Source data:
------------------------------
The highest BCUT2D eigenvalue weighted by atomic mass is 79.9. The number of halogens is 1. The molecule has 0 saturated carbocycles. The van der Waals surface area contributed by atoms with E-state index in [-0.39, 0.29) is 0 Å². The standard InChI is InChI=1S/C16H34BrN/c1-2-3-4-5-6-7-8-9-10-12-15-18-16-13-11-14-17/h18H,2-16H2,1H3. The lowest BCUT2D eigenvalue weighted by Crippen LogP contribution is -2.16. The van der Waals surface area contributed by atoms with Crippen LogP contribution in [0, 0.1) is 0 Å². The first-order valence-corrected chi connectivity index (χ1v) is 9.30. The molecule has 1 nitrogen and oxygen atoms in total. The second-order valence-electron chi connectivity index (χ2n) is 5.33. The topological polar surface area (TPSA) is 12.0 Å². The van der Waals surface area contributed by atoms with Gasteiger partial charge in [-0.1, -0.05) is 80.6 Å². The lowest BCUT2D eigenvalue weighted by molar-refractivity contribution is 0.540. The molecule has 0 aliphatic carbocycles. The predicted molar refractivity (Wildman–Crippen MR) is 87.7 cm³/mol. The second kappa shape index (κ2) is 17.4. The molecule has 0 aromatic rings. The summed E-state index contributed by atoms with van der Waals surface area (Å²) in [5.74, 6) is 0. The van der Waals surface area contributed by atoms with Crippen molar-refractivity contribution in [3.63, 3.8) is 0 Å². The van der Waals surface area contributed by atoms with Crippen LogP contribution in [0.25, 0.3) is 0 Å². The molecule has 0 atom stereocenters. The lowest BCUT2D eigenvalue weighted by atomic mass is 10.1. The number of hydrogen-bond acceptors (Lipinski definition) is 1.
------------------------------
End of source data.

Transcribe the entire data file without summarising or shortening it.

The highest BCUT2D eigenvalue weighted by atomic mass is 79.9. The number of halogens is 1. The molecule has 0 saturated carbocycles. The van der Waals surface area contributed by atoms with E-state index in [-0.39, 0.29) is 0 Å². The standard InChI is InChI=1S/C16H34BrN/c1-2-3-4-5-6-7-8-9-10-12-15-18-16-13-11-14-17/h18H,2-16H2,1H3. The lowest BCUT2D eigenvalue weighted by Crippen LogP contribution is -2.16. The van der Waals surface area contributed by atoms with Crippen LogP contribution in [0, 0.1) is 0 Å². The first-order valence-corrected chi connectivity index (χ1v) is 9.30. The molecule has 1 nitrogen and oxygen atoms in total. The second-order valence-electron chi connectivity index (χ2n) is 5.33. The topological polar surface area (TPSA) is 12.0 Å². The van der Waals surface area contributed by atoms with Gasteiger partial charge in [-0.1, -0.05) is 80.6 Å². The lowest BCUT2D eigenvalue weighted by molar-refractivity contribution is 0.540. The molecule has 0 aliphatic carbocycles. The predicted molar refractivity (Wildman–Crippen MR) is 87.7 cm³/mol. The second kappa shape index (κ2) is 17.4. The molecule has 0 aromatic rings. The summed E-state index contributed by atoms with van der Waals surface area (Å²) in [5.74, 6) is 0. The van der Waals surface area contributed by atoms with Crippen molar-refractivity contribution in [3.63, 3.8) is 0 Å². The van der Waals surface area contributed by atoms with Crippen LogP contribution in [0.25, 0.3) is 0 Å². The molecule has 0 atom stereocenters. The lowest BCUT2D eigenvalue weighted by atomic mass is 10.1. The number of hydrogen-bond acceptors (Lipinski definition) is 1.